Advisor(s) - Committee Chair
Dr. Carl Myers (Director), Dr. Cassie Zippay, Dr. Reagan Brown
Department of Psychology
Specialist in Education
The use of Curriculum-Based Measurement (CBM) in schools is increasing, as it is a useful indicator of students’ basic academic skills. CBM measures are often used for identifying students at-risk, monitoring their progress during interventions, and even making special education eligibility determinations. Much of the research has focused on CBM in the area of reading. Relatively few studies have examined the area of CBM-Written Expression. A couple of studies indicated there are gender differences on CBM-Written Expression measures. This study sought to determine if gender differences exist at the elementary level and, if so, at what grade level such differences appear.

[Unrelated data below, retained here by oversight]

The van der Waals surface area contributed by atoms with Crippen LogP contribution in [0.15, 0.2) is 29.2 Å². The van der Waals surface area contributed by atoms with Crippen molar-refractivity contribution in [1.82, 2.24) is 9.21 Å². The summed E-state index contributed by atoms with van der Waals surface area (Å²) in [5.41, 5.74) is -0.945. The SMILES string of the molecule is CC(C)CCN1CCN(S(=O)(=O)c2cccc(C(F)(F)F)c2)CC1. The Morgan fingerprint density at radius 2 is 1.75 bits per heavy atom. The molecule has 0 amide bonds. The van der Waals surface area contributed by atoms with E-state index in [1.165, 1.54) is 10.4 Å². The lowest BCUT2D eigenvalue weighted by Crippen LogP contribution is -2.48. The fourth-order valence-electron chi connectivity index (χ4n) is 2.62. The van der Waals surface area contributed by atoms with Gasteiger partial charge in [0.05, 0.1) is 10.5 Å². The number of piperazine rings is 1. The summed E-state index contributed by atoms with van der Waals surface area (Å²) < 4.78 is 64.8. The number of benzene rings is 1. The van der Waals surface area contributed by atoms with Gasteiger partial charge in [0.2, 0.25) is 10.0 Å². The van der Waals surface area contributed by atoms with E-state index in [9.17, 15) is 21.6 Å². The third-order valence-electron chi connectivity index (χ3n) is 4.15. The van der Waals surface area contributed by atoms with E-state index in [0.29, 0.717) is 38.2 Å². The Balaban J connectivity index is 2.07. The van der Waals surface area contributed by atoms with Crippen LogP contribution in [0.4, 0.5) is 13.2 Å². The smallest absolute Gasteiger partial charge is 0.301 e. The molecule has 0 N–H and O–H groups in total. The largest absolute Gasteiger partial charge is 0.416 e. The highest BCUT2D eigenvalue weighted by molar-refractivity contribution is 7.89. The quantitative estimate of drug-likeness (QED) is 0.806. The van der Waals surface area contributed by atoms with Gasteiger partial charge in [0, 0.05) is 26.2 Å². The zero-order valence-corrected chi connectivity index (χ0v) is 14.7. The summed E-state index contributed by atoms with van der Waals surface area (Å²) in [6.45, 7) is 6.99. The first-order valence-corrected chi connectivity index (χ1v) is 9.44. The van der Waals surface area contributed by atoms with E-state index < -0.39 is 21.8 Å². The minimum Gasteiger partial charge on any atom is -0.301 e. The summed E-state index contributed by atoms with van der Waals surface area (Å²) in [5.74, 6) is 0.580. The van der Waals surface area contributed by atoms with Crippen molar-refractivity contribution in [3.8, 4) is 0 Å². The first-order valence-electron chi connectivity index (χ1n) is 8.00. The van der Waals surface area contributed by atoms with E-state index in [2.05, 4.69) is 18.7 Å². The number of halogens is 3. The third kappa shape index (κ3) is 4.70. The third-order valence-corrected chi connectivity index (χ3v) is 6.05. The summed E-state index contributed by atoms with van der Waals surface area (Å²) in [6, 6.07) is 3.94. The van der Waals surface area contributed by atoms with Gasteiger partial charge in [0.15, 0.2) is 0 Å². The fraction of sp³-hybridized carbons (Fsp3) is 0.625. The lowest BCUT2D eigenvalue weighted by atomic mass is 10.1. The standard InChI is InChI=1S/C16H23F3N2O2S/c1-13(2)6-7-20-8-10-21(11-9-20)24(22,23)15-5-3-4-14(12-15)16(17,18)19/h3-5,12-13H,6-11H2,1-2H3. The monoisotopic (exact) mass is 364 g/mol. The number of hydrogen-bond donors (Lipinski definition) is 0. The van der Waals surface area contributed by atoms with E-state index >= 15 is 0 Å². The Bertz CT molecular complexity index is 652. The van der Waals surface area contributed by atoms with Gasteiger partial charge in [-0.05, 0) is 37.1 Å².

This study investigated the differences between boys and girls on three CBM-Written Expression production-dependent scores (i.e., Total Words Written, Words Spelled Correctly, and Correct Word Sequence) across first through fifth grade levels. Statistically significant differences were found beginning in the first grade. However, effect sizes suggest practical differences do not occur until the second or third grade. The results indicate that schools using CBM-Written Expression data should develop genderspecific norms.
Child Psychology | Curriculum and Instruction | Curriculum and Social Inquiry | Developmental Psychology | Educational Psychology | School Psychology
Melloy, Ashley D., "Gender Differences in Written Expression at the Elementary Level" (2012). Masters Theses & Specialist Projects. Paper 1183.